(xi) The primary use of the English Navy as a pirate force was dramatically reduced upon James I of England (1603-1625) becoming King. The end to the Anglo - Spanish War by Peace Treaty in 1604 effectively ended the “legal piracy” of the English Navy and saw its gradual decline until the official and effective revival of the English “pirate” Navy from 1660 under Charles II; and

(xii) In 1706, the Act of Union by Queen Anne (1702- 1714) between England and Scotland saw the formal creation of one (1) Royal Navy combining Scottish and English ships under the first laws of Admiralty and the first Lord High Admiral being Queen Anne herself; and

(xiii) In 1710, the office of Lord High Admiral was transferred to a Board of Privy Counselors known collectively as the Lords of the Admiralty comprising of five political Lords of Admiralty rated in status from the “first” Lord to the “fifth” Lord then supported by secretaries and assistants mirrored by five (5) military lords of Admiralty known as “Sea Lords”; and

(xiv) After 1801, the position of Lords of Admiralty were depreciated against the control of the Bank of England to being Lord Commissioners of the Admiralty and agents of the Bank, rather than de jure positions.

Canon 6809 (link)

The first laws of Admiralty were not properly codified until the middle of the 17th Century, focusing equally on the discipline and maintenance of duty of Navy officers and Navy personnel as well as the operation of courts of Admiralty and capture and management of property:

(i) The first laws of Admiralty were introduced under Charles II through 13 Car c.9 (1661) which for the first time in history expressed clearly through thirty six (36) articles the rules and conduct of Navy personnel, the operation of courts of Admiralty and capture and management of property. The claim of legitimacy of the alleged statute by King Richard III in 1391 (15Rich2 c.3) concerning Admiralty jurisdiction and by Henry 4th in 1400 (2Hen4. c.11)  as remedy against Admiralty actions are almost certainly fraud, despite the limited remedy provided by both statutes; and

(ii) In 1690, (2W&M_S2c2) William and Mary introduced for the first time the concept of Commissioners of the Admiralty to whom were vested the full powers of the Lord High Admiral, without adding to those powers; and

(iii) In 1719, King George I introduced a new concept within Admiralty Law through 6 Geo. I. c.19 whereby those persons in “sea service” who committed crimes mentioned under 13 Car c.9 (1661) upon the shore in foreign parts were to be tried and punished as if they had been committed on the “main sea”. This was the first application of Admiralty Law on the land, in defiance of its alleged original purpose; and

(iv) In 1729, (2Geo2. c.7) the powers of Greenwich Hospital as the site of Admiralty was again expanded to include duties charged on vessels as well as the recovery of duties unpaid, therefore the effective “salvage” of revenues for the Crown as debt and tax collectors within the colonies and dominions of the British Empire; and

(v) In 1738, (11 Geo2. c.30) an extraordinary act saw the edict that the estates of all those who had not paid fines, or failed to pay and perform their duties, or were popish “recusants” were to be forfeited and transferred to the Admiralty for use and benefit of the Greenwich Hospital; and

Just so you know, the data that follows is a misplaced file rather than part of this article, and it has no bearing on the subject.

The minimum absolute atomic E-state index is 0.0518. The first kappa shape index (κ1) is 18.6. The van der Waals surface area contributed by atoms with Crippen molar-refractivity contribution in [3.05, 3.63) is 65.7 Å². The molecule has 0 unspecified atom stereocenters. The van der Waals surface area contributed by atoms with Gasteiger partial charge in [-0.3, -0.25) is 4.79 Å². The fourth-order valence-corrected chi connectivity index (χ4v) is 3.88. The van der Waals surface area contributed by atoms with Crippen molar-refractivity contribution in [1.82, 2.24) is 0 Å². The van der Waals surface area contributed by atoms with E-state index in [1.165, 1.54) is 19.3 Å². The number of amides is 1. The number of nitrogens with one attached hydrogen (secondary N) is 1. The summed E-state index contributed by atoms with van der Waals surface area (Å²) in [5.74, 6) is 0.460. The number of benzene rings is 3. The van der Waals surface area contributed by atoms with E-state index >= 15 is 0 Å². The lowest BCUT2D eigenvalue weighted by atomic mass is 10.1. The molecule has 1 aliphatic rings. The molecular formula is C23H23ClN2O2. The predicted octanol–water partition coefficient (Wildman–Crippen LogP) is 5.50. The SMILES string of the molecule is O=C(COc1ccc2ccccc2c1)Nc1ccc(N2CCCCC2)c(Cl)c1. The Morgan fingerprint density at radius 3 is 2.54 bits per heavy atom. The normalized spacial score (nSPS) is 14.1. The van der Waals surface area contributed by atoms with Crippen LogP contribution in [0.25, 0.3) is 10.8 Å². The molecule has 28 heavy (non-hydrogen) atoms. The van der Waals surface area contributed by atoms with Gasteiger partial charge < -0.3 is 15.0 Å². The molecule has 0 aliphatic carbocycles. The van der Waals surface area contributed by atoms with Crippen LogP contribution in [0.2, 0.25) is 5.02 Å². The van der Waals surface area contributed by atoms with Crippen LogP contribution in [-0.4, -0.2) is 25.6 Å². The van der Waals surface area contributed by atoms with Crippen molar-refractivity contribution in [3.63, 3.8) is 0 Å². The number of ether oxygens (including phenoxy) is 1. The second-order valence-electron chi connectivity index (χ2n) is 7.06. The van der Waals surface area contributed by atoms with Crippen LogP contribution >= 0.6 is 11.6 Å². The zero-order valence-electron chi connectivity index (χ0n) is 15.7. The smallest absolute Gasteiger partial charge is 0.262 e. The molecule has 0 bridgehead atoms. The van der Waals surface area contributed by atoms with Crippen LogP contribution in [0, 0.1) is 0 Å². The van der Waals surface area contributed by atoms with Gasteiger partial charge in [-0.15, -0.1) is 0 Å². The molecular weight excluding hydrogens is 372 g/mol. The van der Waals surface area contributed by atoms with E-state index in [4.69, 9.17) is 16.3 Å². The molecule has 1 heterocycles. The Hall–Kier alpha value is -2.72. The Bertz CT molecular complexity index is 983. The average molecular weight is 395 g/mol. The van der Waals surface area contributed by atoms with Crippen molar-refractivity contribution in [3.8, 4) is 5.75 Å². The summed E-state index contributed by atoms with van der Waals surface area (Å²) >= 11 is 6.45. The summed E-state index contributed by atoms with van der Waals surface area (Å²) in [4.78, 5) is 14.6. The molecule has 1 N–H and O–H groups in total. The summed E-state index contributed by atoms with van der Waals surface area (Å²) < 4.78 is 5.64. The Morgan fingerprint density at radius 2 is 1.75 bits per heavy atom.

(vi) In 1740, King George II introduced through 13 Geo. II. c. 4 in Article II the concept of three (3) commissioners being required to administer a properly constituted Admiralty court. The Act also introduced for the first time in legal history the concept that owners of ships taking commissions of letters of marque were to provide bail and security. Furthermore, in Article III, the requirement for security to prosecute a case in Admiralty was introduced making the entire administration of Admiralty courts commercial; and

(vii) In 1745, George II through 18Geo2. c.35 the Commissioners and Lord High Admiral were granted the power to commission lesser officers such as flag officers and captains to assist in the calling of courts martial; and

(viii) In 1747, (20Geo2. C.24), for the first time Greenwich Hospital became the central administration for the payment of prizes to Admiralty by privateers (licensed pirates as agents) in the service of the Crown and the central banks. In the same year, a new fund (20Geo2. c.38) was established under the guise of “widows and orphans” of injured and lost seamen. However, in effect of the act in creating a fund, the Admiralty became a private traded corporation of immense wealth and power. In the same year again, the “sinking fund” (22Geo2. c.23) was created as the public fund to which prizes and other valuables received by the Admiralty were to be transferred to the use of the Crown. The system was further refined in 1751 (24Geo2. C.44) ; and

(ix) In 1749, George II through 22 Geo. II c.33 introduced a modified Admiralty Law and modified thirty six (36) articles of the Code of Admiralty, repealing the 1661 act of Charles II. Most importantly, the revisions to Admiralty Law made clear that those administering it were to be officers under fiduciary obligations through formal oath and that no agent or privateer was to hold any position of authority or conduct proceedings within an admiralty court. Furthermore, the act made clear that a valid court of Admiralty for court - martial only existed when three (3) commissioners were duly sworn and present; and

(x) In 1752, the macabre and bizarre act (25Geo2. C.11) granted than an unspecified and unclear number referred as the body of the dead could be deposited in the vaults of Admiralty at Greenwich Hospital, demonstrating the conveyance of the poor. In the same year, an act (25Geo2. c.42) made valid all contracts issued by Admiralty through Greenwich Hospital relating to lands, tenements and hereditements and that unlike Common Law, under Admiralty Law, the Commissioners could force those who refused to entreat to be punished and to enter into contracts – an extraordinary corruption of the most ancient principle that an act through force cannot be lawful; and